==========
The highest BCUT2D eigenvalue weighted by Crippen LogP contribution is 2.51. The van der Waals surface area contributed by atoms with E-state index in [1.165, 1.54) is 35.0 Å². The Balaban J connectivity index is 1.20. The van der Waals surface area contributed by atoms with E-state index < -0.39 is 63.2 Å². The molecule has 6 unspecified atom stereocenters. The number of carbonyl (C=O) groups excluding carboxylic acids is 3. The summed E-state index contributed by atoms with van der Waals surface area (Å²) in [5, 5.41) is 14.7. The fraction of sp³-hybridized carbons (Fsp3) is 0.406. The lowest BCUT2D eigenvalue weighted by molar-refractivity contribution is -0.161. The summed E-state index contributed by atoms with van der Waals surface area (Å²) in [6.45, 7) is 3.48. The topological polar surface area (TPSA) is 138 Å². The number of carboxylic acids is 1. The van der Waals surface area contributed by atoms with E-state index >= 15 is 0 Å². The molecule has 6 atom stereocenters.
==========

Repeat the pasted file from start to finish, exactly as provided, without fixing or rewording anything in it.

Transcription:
The highest BCUT2D eigenvalue weighted by Crippen LogP contribution is 2.51. The van der Waals surface area contributed by atoms with E-state index in [1.165, 1.54) is 35.0 Å². The Balaban J connectivity index is 1.20. The van der Waals surface area contributed by atoms with E-state index < -0.39 is 63.2 Å². The molecule has 6 unspecified atom stereocenters. The number of carbonyl (C=O) groups excluding carboxylic acids is 3. The summed E-state index contributed by atoms with van der Waals surface area (Å²) in [5, 5.41) is 14.7. The fraction of sp³-hybridized carbons (Fsp3) is 0.406. The lowest BCUT2D eigenvalue weighted by molar-refractivity contribution is -0.161. The summed E-state index contributed by atoms with van der Waals surface area (Å²) in [6.45, 7) is 3.48. The topological polar surface area (TPSA) is 138 Å². The number of carboxylic acids is 1. The van der Waals surface area contributed by atoms with E-state index >= 15 is 0 Å². The molecule has 6 atom stereocenters.